10 Steps Forward 5 Back

I recently went to the RMV to take my permit test. After waiting 3 hours I was told that I could not take the test because I had my son with me, who they do not allow in the testing room. They told me they assumed I had someone with me to watch him. They told me that if I was taking a test in school I would not be allowed to bring my son in with me.

If this had happened to me a few years ago I would have reacted a lot differently then I did. I kindly let them know it would be a courtesy to the customers to either put up a sign, put it on your website, or tell us at customer service. I kindly told them that if I had to take a test a school I could bring him. I kindly told them that I do not have someone I can just leave my son with.

When I was first told I could not take the test I was so angry and discouraged. After failing the test 6 years ago I was so afraid to go in and take it. I got past that fear and went and studied and was ready. I never needed my permit/license until I had my son; it would make life easier for both us. It would also free up space on the bus and train; my carriage is pretty big. I was embarrassed; I was ashamed, and so upset. Honestly, I just felt like I was being shut down; like a door was being shut in my face.

A part of me gets it. They do not want anyone to fail the test because they were disturbed. However, I feel like they need to accommodate their customers if they have children. Why are you turning down someone who is trying to better their life for themselves and child? I have a 4 month old son who breastfeeds every 2-3 hours so he needs to be with me. I should not be turned away because of this.

A big part of me does not even want to go and take the test now. I am more nervous then I was before. I am going to stress about how long it has been since I last breastfed him. I am going to worry about if I can get someone to watch him or come with me; will I have to pay them to watch him? All of these factors are going to affect me while I am taking the test. So what are my chances of passing now?

I guess the only thing I am positive about is that I will go back and take the permit test, I have to. I need this for me and my son. If I fail, then I fail and will be better prepared for next time. I will not let the way certain things are shut me down like they have before. After all it is no longer just about me. Hopefully society can learn to support young parents, learn to help us, and learn to not shut us down.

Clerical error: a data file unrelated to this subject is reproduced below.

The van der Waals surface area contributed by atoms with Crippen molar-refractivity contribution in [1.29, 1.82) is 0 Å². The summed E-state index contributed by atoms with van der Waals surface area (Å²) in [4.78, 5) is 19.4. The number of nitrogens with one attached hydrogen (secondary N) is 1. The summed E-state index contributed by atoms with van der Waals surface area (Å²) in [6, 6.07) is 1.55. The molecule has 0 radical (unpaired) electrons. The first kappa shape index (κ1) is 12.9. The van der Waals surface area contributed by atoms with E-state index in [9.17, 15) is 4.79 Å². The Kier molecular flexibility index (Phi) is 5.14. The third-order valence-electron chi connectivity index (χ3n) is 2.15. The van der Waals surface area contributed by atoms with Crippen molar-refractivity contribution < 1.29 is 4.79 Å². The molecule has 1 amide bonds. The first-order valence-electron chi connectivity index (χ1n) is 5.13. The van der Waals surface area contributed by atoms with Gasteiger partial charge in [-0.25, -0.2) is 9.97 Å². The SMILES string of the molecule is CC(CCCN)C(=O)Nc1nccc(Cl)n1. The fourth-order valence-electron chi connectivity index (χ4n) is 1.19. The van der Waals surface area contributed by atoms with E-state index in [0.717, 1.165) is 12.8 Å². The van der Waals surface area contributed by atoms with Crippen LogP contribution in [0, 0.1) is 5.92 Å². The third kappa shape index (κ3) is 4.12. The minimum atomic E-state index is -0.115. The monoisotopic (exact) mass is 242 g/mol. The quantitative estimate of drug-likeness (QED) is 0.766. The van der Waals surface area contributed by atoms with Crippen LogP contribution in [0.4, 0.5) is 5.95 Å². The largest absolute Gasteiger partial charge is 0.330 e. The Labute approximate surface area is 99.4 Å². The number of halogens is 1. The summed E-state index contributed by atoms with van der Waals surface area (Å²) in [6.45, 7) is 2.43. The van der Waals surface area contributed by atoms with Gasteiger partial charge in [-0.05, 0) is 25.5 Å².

My Breastfeeding Journey

breastfeedingFrom the moment I found I was pregnant, I knew I was going to breastfeed. Formula is fine and all, but I wanted the absolute best for my baby. When it was time to start preparing for his arrival, people would ask me what kind of formula I planned on giving him. When I said that I planned on strictly breastfeeding, everyone had an opinion. I heard everything from your breast are going to sag to its not gonna be enough for him because he needs formula. I did not care because it was important to me. When my son was finally born his sugars were low, so he had to stay in the NICU. The nurses told me that he needed my milk to get his sugars up. I pumped my heart out and barely got a tablespoon of milk. She told me that if I did not produce enough, it would be best to give him some formula. I cried and cried when I finally decided to give him formula. It was so important to me that I breastfed and gave him the best and created that bond, so I did not give up. I fed him and pumped for a week before my milk finally came in and I could take him off of formula. There was no better feeling in the world than knowing that I was the only person in the world that could give him this one thing. I was the sole provided of his nutrients, and I took pride in that. When he was 3 months old, it was time for me to go back to school and again I had to face the heart wrenching decision of giving him formula. I felt like I was letting him down. I WAS DEDICATED. In the end, I decided it was best for both of us that I gave him both. He is now 7 months old and I am still at it. He has 4 teeth and he is a biter. I thought it was time to call it quits, but I can’t. It’s a special bond that we share and I am not ready to give it up.

Breast is Best!

Louisha

The Struggle of Coparenting

Ariadna, Mónica i Sergi

You’re not in a relationship.

…and it’s still complicated.

I can hear the collective sigh of frustration.  I know.  I get it.  Coparenting is tough.  But it’s also so very important for your kids!  The other day, I found myself clicking through random articles on the web.  I came across one about the “Best Arrangement for Kids of Divorced Parents.”  Being ever so curious, I opened it.  The article just said what we’ve all heard a hundred times before:  it’s important to have both parents in the picture.